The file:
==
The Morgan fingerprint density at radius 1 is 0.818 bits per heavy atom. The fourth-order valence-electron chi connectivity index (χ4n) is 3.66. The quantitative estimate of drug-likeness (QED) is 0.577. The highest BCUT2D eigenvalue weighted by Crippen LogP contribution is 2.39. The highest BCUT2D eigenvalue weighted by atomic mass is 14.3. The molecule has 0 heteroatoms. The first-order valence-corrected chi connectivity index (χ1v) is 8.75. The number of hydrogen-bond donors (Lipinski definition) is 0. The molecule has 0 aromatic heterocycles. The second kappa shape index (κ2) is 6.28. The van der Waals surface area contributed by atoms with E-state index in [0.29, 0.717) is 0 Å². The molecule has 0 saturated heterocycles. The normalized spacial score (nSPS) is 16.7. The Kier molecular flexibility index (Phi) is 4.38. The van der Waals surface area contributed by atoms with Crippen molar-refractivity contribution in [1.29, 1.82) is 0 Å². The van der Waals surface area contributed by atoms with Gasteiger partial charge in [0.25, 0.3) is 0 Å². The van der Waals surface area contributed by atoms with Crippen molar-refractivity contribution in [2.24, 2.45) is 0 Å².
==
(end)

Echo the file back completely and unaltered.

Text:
The Morgan fingerprint density at radius 1 is 0.818 bits per heavy atom. The fourth-order valence-electron chi connectivity index (χ4n) is 3.66. The quantitative estimate of drug-likeness (QED) is 0.577. The highest BCUT2D eigenvalue weighted by Crippen LogP contribution is 2.39. The highest BCUT2D eigenvalue weighted by atomic mass is 14.3. The molecule has 0 heteroatoms. The first-order valence-corrected chi connectivity index (χ1v) is 8.75. The number of hydrogen-bond donors (Lipinski definition) is 0. The molecule has 0 aromatic heterocycles. The second kappa shape index (κ2) is 6.28. The van der Waals surface area contributed by atoms with E-state index in [0.29, 0.717) is 0 Å². The molecule has 0 saturated heterocycles. The normalized spacial score (nSPS) is 16.7. The Kier molecular flexibility index (Phi) is 4.38. The van der Waals surface area contributed by atoms with Crippen molar-refractivity contribution in [1.29, 1.82) is 0 Å². The van der Waals surface area contributed by atoms with Gasteiger partial charge in [0.25, 0.3) is 0 Å². The van der Waals surface area contributed by atoms with Crippen molar-refractivity contribution in [2.24, 2.45) is 0 Å².